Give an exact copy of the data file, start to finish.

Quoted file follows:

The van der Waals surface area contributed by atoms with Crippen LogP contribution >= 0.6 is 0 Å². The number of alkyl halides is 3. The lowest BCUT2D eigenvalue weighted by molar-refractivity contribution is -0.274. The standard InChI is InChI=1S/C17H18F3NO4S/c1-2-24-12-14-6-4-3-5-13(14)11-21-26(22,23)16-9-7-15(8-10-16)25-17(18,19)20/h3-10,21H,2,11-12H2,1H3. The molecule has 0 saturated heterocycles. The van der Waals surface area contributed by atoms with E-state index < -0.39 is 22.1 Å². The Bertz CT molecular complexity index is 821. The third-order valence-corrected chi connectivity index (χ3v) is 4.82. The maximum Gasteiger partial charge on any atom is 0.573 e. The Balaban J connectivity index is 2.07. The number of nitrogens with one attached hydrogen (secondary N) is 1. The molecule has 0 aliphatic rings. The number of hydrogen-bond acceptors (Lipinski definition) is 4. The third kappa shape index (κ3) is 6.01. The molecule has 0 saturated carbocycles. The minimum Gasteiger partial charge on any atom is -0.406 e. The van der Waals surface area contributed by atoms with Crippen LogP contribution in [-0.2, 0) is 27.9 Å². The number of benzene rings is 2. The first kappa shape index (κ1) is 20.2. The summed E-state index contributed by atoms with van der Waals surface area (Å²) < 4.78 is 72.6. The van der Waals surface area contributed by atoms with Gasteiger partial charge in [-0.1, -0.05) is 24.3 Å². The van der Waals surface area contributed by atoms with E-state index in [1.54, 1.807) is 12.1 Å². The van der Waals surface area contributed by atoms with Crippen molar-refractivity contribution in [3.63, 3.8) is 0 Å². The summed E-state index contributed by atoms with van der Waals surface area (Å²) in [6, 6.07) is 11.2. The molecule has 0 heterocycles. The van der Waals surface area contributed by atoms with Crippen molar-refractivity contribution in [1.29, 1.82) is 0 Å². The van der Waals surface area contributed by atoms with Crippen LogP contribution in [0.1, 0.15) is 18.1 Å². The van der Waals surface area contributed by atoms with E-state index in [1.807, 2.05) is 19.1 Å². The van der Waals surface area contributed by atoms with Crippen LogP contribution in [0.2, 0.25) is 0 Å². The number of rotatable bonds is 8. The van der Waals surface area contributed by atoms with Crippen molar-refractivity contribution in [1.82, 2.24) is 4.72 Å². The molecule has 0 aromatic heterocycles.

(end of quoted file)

The van der Waals surface area contributed by atoms with Crippen LogP contribution >= 0.6 is 0 Å². The number of alkyl halides is 3. The lowest BCUT2D eigenvalue weighted by molar-refractivity contribution is -0.274. The standard InChI is InChI=1S/C17H18F3NO4S/c1-2-24-12-14-6-4-3-5-13(14)11-21-26(22,23)16-9-7-15(8-10-16)25-17(18,19)20/h3-10,21H,2,11-12H2,1H3. The molecule has 0 saturated heterocycles. The van der Waals surface area contributed by atoms with E-state index < -0.39 is 22.1 Å². The Bertz CT molecular complexity index is 821. The third-order valence-corrected chi connectivity index (χ3v) is 4.82. The maximum Gasteiger partial charge on any atom is 0.573 e. The Balaban J connectivity index is 2.07. The number of nitrogens with one attached hydrogen (secondary N) is 1. The molecule has 0 aliphatic rings. The number of hydrogen-bond acceptors (Lipinski definition) is 4. The third kappa shape index (κ3) is 6.01. The molecule has 0 saturated carbocycles. The minimum Gasteiger partial charge on any atom is -0.406 e. The van der Waals surface area contributed by atoms with Crippen LogP contribution in [-0.2, 0) is 27.9 Å². The number of benzene rings is 2. The first kappa shape index (κ1) is 20.2. The summed E-state index contributed by atoms with van der Waals surface area (Å²) < 4.78 is 72.6. The van der Waals surface area contributed by atoms with Gasteiger partial charge in [-0.1, -0.05) is 24.3 Å². The van der Waals surface area contributed by atoms with E-state index in [1.54, 1.807) is 12.1 Å². The van der Waals surface area contributed by atoms with Crippen molar-refractivity contribution in [3.63, 3.8) is 0 Å². The summed E-state index contributed by atoms with van der Waals surface area (Å²) in [6, 6.07) is 11.2. The molecule has 0 heterocycles. The van der Waals surface area contributed by atoms with Crippen molar-refractivity contribution in [1.29, 1.82) is 0 Å². The van der Waals surface area contributed by atoms with Crippen LogP contribution in [0.1, 0.15) is 18.1 Å². The van der Waals surface area contributed by atoms with E-state index in [1.807, 2.05) is 19.1 Å². The van der Waals surface area contributed by atoms with Crippen LogP contribution in [0.2, 0.25) is 0 Å². The number of rotatable bonds is 8. The van der Waals surface area contributed by atoms with Crippen molar-refractivity contribution in [1.82, 2.24) is 4.72 Å². The molecule has 0 aromatic heterocycles.